One series we keep a careful eye on here at Don’t Quit Your Day Job… is Treasury Breakevens. By subtracting the real yield on inflation adjusted securities from the yield on nominal government securities, you’re left with market inflation expectations.
That means from a couple screens on the Treasury Department’s website you can see the current market expectations for annualized CPI. Nifty, eh?
Inflation Expectations through 6/27/2017
We pulled down the yields last night and saw something interesting – inflation expectations have trended down to sub 2% for every timeframe in 5, 10, 20, and 30 years. Here’s how it looks:
The beginning of President Trump’s term saw an increase in expected future inflation. We peaked at 2.16% annual expected CPI on February 15, 2017. We’re now all the way back down to 1.83% for 30 years – or a reset back to levels seen in October, 2016.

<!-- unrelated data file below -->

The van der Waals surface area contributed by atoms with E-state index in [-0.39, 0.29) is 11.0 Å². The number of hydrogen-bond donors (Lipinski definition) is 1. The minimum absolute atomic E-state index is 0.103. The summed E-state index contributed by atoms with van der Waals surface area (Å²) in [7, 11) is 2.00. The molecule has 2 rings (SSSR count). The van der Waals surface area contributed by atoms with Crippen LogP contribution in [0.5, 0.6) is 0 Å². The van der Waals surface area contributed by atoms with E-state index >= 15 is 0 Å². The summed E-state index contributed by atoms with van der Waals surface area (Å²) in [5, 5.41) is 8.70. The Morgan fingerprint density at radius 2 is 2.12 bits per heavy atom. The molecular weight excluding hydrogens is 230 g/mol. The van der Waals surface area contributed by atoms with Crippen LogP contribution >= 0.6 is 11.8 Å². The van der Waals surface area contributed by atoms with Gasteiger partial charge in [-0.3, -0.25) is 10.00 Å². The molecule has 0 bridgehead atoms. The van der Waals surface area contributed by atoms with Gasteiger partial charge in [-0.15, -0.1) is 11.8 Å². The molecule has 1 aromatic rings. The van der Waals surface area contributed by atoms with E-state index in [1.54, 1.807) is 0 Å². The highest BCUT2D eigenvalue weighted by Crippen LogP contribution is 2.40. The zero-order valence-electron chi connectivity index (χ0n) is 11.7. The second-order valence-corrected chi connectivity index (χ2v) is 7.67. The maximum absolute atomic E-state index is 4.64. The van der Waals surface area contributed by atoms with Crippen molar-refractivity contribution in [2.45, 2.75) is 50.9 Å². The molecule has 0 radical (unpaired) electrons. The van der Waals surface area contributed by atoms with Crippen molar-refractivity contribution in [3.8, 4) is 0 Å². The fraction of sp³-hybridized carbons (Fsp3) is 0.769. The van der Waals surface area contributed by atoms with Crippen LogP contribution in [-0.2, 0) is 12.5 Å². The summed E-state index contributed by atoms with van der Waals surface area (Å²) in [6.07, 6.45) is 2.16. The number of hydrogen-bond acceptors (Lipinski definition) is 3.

|Date||5 Years||10 Years||20 Years||30 Years|
What’s Going On With Inflation Expectations?
One plausible explanation for the decrease in inflation expectations is due to Federal Reserve Policy and the federal funds rate. So far this year, the Fed has increased the rate twice, and it is now sitting at 1.00% to 1.25%. Perhaps the move off 0% is enough to head off the slight move up in expectations, and investors are convinced things won’t heat up too quickly. Since this series is forward looking, it also means the market thinks the Fed has inflation licked, and will react in time if it ticks up again.
Of course, if you’re of the opinion things are already overheated and overvalued you’ll probably disagree. (I support this viewpoint more or less – but I’m biased living here in the Bay Area. Seems a bit overheated… to say the least.)
Another, perhaps even better explanation is the recent decrease in oil prices. With both Brent and WTI trading below $50 a barrel, projecting those rates forward means not much inflation from energy.
Something else? Tech disruption? Generational change? You tell me what you think – that’s what the comment section’s for down below.